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I'm having trouble getting a bit to work properly in java6...I'm trying to write a compression program that will write bits to a compressed file...so for example a common letter such as "e" might just be the binary sequence "101" in ascii

I think the fileOutputStream.write(int) method is what I'm going to want to accomplish this, but how to I represent a sequence of bits as in int?

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Do you need it bit-wise? meaning that you could put 2 'e's into the stream and still have 2 bits left of that byte? then you would need to define how many bits per information etc. Take a look at bit shifting: docs.oracle.com/javase/tutorial/java/nutsandbolts/op3.html –  f1sh Nov 24 '11 at 16:46
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2 Answers

up vote 3 down vote accepted

You can use BitSet. And then write a full byte array using FileOutputStream#write(byte\[\]) like that:

fileOutputStream.write(myBitSet.toByteArray());
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BTW, I gave links to Java 7 docs, but it is valid in Java 6 as well. –  MByD Nov 24 '11 at 16:42
    
Ummm, that can't be the simplest way to write e to a stream. ;) –  Peter Lawrey Nov 24 '11 at 16:44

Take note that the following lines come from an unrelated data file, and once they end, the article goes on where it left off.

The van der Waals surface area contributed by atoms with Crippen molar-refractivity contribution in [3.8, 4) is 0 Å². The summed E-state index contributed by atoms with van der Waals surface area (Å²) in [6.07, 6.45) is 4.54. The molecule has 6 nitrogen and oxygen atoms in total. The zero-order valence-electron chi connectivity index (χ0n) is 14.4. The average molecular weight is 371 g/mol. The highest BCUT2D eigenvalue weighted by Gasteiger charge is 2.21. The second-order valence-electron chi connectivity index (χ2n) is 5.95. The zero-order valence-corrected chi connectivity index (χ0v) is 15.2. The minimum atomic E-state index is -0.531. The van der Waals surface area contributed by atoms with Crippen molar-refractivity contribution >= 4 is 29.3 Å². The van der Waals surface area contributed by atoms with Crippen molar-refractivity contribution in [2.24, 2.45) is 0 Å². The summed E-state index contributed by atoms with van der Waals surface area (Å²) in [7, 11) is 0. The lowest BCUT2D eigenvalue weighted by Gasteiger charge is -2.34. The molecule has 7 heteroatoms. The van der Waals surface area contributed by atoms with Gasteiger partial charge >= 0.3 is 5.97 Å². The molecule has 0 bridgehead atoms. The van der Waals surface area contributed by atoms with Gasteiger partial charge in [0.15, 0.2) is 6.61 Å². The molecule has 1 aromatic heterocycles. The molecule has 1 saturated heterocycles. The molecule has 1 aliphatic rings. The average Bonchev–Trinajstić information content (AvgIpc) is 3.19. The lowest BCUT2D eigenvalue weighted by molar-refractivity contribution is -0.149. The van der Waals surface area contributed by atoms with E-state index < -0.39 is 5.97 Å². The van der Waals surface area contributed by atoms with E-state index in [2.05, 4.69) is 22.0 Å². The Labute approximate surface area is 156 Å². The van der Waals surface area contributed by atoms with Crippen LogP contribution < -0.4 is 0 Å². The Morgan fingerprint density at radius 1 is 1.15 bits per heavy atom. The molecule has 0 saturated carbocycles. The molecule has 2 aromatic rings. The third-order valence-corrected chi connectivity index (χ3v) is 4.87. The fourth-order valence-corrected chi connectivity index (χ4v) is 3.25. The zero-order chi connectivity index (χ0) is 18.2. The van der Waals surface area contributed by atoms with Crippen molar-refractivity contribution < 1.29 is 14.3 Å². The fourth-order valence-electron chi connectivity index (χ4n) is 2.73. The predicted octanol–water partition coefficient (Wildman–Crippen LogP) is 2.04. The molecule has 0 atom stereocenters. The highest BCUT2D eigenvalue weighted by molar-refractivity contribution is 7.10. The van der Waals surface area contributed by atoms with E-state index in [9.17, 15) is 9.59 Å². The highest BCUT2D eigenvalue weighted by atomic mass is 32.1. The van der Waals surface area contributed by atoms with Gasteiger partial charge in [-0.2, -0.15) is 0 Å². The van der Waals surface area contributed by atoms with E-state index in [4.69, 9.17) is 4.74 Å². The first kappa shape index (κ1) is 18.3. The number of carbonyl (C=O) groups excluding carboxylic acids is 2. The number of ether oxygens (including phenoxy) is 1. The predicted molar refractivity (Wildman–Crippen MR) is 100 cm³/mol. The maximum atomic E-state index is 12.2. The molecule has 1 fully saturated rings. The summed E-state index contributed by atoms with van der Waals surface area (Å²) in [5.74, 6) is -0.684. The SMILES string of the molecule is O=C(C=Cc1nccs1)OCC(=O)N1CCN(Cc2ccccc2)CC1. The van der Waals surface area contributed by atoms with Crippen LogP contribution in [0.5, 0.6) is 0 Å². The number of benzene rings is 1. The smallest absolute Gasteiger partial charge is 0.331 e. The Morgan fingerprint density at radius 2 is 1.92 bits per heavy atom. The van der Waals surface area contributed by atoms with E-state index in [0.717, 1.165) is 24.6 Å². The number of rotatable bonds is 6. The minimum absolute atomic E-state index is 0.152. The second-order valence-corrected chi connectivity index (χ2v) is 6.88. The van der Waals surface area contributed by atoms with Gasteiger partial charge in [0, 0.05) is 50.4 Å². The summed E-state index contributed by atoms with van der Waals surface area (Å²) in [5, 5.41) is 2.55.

Im unfamiliar with the (byte[]) notation, and I know Bitsets are vectors, is that a special notation of vectors? EDIT: I just see what I did sorry im silly :P –  SetSlapShot Nov 24 '11 at 16:44
    
@PeterLawrey - of course, but this is a way to "represent a sequence of bits" –  MByD Nov 24 '11 at 16:45
    
@SetSlapShot - byte[] means byte array. –  MByD Nov 24 '11 at 16:46
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101 is the ascii value for 'e'

All you have to is write it

FileOutputStream fos =
fos.write('e'); // writes 101 which is the ascii for 'e'
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That actually writes '00000101'. Don't know if OP wants that :-/ –  f1sh Nov 24 '11 at 16:49
    
In binary, but e is (byte) 101 in ascii rather than 0b101 –  Peter Lawrey Nov 24 '11 at 18:14
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